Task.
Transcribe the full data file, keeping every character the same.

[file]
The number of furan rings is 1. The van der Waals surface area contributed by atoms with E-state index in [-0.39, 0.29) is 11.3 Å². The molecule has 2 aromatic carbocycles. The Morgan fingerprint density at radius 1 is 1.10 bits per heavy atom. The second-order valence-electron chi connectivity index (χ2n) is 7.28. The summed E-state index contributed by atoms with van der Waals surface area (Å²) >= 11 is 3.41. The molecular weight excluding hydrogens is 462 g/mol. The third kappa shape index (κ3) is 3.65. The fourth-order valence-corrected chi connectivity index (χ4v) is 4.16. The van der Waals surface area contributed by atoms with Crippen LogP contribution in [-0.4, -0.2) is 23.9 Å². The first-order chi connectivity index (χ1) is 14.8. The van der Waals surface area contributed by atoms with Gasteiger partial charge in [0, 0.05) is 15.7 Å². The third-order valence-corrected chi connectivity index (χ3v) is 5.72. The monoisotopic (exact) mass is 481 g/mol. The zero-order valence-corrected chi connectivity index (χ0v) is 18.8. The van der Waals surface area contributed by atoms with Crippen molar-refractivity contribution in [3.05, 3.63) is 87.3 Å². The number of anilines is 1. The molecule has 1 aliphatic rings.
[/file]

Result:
The number of furan rings is 1. The van der Waals surface area contributed by atoms with E-state index in [-0.39, 0.29) is 11.3 Å². The molecule has 2 aromatic carbocycles. The Morgan fingerprint density at radius 1 is 1.10 bits per heavy atom. The second-order valence-electron chi connectivity index (χ2n) is 7.28. The summed E-state index contributed by atoms with van der Waals surface area (Å²) >= 11 is 3.41. The molecular weight excluding hydrogens is 462 g/mol. The third kappa shape index (κ3) is 3.65. The fourth-order valence-corrected chi connectivity index (χ4v) is 4.16. The van der Waals surface area contributed by atoms with Crippen LogP contribution in [-0.4, -0.2) is 23.9 Å². The first-order chi connectivity index (χ1) is 14.8. The van der Waals surface area contributed by atoms with Gasteiger partial charge in [0, 0.05) is 15.7 Å². The third-order valence-corrected chi connectivity index (χ3v) is 5.72. The monoisotopic (exact) mass is 481 g/mol. The zero-order valence-corrected chi connectivity index (χ0v) is 18.8. The van der Waals surface area contributed by atoms with Crippen molar-refractivity contribution in [3.05, 3.63) is 87.3 Å². The number of anilines is 1. The molecule has 1 aliphatic rings.